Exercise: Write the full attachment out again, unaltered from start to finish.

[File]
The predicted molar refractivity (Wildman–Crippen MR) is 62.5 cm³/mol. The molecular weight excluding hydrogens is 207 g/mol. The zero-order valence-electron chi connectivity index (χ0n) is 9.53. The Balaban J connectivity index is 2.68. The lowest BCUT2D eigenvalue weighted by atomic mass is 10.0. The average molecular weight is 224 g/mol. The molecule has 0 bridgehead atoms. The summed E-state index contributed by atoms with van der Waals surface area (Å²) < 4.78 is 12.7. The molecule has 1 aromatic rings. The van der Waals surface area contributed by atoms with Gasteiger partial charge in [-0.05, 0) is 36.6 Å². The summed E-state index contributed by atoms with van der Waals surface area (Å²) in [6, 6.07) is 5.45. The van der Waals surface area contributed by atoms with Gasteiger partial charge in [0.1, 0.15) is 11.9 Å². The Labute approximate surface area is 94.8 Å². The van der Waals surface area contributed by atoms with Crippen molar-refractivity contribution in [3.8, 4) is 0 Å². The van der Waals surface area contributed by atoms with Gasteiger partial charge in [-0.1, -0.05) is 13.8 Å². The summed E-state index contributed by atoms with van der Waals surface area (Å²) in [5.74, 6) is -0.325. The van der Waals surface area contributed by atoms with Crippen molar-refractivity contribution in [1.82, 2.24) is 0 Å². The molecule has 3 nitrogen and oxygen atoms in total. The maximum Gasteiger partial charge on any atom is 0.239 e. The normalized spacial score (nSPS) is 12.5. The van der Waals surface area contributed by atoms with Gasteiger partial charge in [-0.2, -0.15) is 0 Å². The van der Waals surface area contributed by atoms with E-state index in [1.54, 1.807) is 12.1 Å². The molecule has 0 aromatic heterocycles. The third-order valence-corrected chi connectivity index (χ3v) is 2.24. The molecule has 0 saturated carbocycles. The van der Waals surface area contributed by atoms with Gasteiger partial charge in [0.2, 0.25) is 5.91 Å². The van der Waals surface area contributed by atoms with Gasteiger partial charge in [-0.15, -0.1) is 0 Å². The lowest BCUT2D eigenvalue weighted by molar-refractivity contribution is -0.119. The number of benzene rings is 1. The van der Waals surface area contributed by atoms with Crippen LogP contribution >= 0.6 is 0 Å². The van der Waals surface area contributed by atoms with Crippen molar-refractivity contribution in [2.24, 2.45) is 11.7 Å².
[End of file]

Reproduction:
The predicted molar refractivity (Wildman–Crippen MR) is 62.5 cm³/mol. The molecular weight excluding hydrogens is 207 g/mol. The zero-order valence-electron chi connectivity index (χ0n) is 9.53. The Balaban J connectivity index is 2.68. The lowest BCUT2D eigenvalue weighted by atomic mass is 10.0. The average molecular weight is 224 g/mol. The molecule has 0 bridgehead atoms. The summed E-state index contributed by atoms with van der Waals surface area (Å²) < 4.78 is 12.7. The molecule has 1 aromatic rings. The van der Waals surface area contributed by atoms with Gasteiger partial charge in [-0.05, 0) is 36.6 Å². The summed E-state index contributed by atoms with van der Waals surface area (Å²) in [6, 6.07) is 5.45. The van der Waals surface area contributed by atoms with Gasteiger partial charge in [0.1, 0.15) is 11.9 Å². The Labute approximate surface area is 94.8 Å². The van der Waals surface area contributed by atoms with Crippen molar-refractivity contribution in [3.8, 4) is 0 Å². The van der Waals surface area contributed by atoms with Gasteiger partial charge in [-0.1, -0.05) is 13.8 Å². The summed E-state index contributed by atoms with van der Waals surface area (Å²) in [5.74, 6) is -0.325. The van der Waals surface area contributed by atoms with Crippen molar-refractivity contribution in [1.82, 2.24) is 0 Å². The molecule has 3 nitrogen and oxygen atoms in total. The maximum Gasteiger partial charge on any atom is 0.239 e. The normalized spacial score (nSPS) is 12.5. The van der Waals surface area contributed by atoms with Gasteiger partial charge in [-0.2, -0.15) is 0 Å². The van der Waals surface area contributed by atoms with E-state index in [1.54, 1.807) is 12.1 Å². The molecule has 0 aromatic heterocycles. The third-order valence-corrected chi connectivity index (χ3v) is 2.24. The molecule has 0 saturated carbocycles. The van der Waals surface area contributed by atoms with Gasteiger partial charge in [0.2, 0.25) is 5.91 Å². The van der Waals surface area contributed by atoms with Gasteiger partial charge in [-0.15, -0.1) is 0 Å². The lowest BCUT2D eigenvalue weighted by molar-refractivity contribution is -0.119. The number of benzene rings is 1. The van der Waals surface area contributed by atoms with Crippen LogP contribution >= 0.6 is 0 Å². The van der Waals surface area contributed by atoms with Crippen molar-refractivity contribution in [2.24, 2.45) is 11.7 Å².